The current spread of the market is displayed on the main chart itself, in the default colour of red, as you can see in the screenshot above. In this example, we increased the font size and moved the spread display location by increasing the value of the Y coordinate. Some markets tend to have a fixed spread, so clearly the indicator has no use in such cases. The usefulness of of the tool resides with instruments that have a variable spread.
The indicator works by measuring and instantly displaying the magnitude of the spread at any moment in time. It also records spread values while the indicator is open. This means that when you are looking at a chart, you will be able to see previous samples of data about the spread at a glance.
Notice that the spread history is recorded in red and green for each candle below the main chart. The top of the red spikes show the largest spread recorded for each candle. The bottom of the green spikes show the lowest spread recorded for each candle. This can assist you with your trading decisions.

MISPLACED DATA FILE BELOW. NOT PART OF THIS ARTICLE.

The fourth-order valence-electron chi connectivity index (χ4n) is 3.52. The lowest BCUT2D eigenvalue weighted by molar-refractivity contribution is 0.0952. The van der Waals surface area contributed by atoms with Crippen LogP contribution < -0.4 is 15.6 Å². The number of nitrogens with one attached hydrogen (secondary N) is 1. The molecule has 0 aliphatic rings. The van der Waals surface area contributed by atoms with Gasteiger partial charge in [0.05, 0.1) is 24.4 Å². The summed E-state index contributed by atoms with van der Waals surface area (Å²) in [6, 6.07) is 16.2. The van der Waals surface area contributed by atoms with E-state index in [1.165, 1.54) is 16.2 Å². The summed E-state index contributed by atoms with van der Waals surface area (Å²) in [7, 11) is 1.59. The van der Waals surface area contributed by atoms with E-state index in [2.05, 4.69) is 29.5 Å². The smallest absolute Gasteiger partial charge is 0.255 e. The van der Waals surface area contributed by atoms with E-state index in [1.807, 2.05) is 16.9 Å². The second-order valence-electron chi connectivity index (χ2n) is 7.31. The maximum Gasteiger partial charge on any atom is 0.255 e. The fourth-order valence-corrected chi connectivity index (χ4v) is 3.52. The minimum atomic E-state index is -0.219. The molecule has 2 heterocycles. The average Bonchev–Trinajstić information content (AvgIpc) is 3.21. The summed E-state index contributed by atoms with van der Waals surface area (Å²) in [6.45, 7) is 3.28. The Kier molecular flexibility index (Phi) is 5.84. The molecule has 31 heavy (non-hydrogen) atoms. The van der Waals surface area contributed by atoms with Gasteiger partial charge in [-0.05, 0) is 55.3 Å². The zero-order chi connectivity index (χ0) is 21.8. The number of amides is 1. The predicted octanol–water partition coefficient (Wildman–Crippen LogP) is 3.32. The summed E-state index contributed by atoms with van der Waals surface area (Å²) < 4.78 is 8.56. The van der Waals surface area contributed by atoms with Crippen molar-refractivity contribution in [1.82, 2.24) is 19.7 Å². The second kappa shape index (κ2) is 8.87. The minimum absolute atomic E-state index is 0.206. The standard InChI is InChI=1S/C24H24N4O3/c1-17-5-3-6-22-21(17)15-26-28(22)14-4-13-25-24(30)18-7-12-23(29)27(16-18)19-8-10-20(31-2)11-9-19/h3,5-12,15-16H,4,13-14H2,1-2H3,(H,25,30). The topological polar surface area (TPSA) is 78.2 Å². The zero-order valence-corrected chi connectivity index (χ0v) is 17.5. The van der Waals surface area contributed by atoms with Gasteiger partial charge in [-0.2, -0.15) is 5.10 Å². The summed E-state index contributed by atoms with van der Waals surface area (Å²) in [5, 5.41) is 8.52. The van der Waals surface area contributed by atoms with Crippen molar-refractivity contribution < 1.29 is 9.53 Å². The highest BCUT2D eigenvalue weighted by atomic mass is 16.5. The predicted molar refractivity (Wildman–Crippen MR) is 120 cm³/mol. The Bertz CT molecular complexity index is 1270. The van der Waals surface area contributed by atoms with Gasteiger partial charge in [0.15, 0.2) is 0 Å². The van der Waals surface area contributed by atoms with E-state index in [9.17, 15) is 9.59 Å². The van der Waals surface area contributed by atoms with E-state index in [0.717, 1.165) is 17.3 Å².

Why is knowing the spread important?
Different traders are cost-sensitive to different degrees. How cost-sensitive you need to be really depends on the type of strategy you are using. The shorter your trading style and the more frequently you are trading, the more conscious you are going to have to be of the size of the spread. If you are a long-term trader aiming to make a lot of pips over a period of weeks or even months, then the size of the spread becomes less crucial.
But if you are a day trader or a scalper, the size of the spread may make all the difference between a profit and a loss. If you are in and out of the market a lot, the transaction costs are eventually going to add up. If this is the way you trade, you need to ensure that you are trading at those times when the spread is optimal.
It's a generally good idea to combine indicators, using one or more supplementary tools to confirm the findings of your main indicator. A spread indicator can be used as a final filtering tweak, to ensure that you aren't dealing at a suboptimal time. Take note, this may not be useful for everyone: if you are using a strategy that trades very infrequently, you are unlikely to want to add another filter that excludes trades when the spread is larger than normal.
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If you have a high frequency strategy which aims to make only a few pips profit, however, it may be vitally important to avoid trading at times when the spread is wider than normal. For example, let's say that having downloaded MetaTrader 4 Supreme Edition, you decide to use the Admiral Keltner indicator as your primary method of generating trading signals.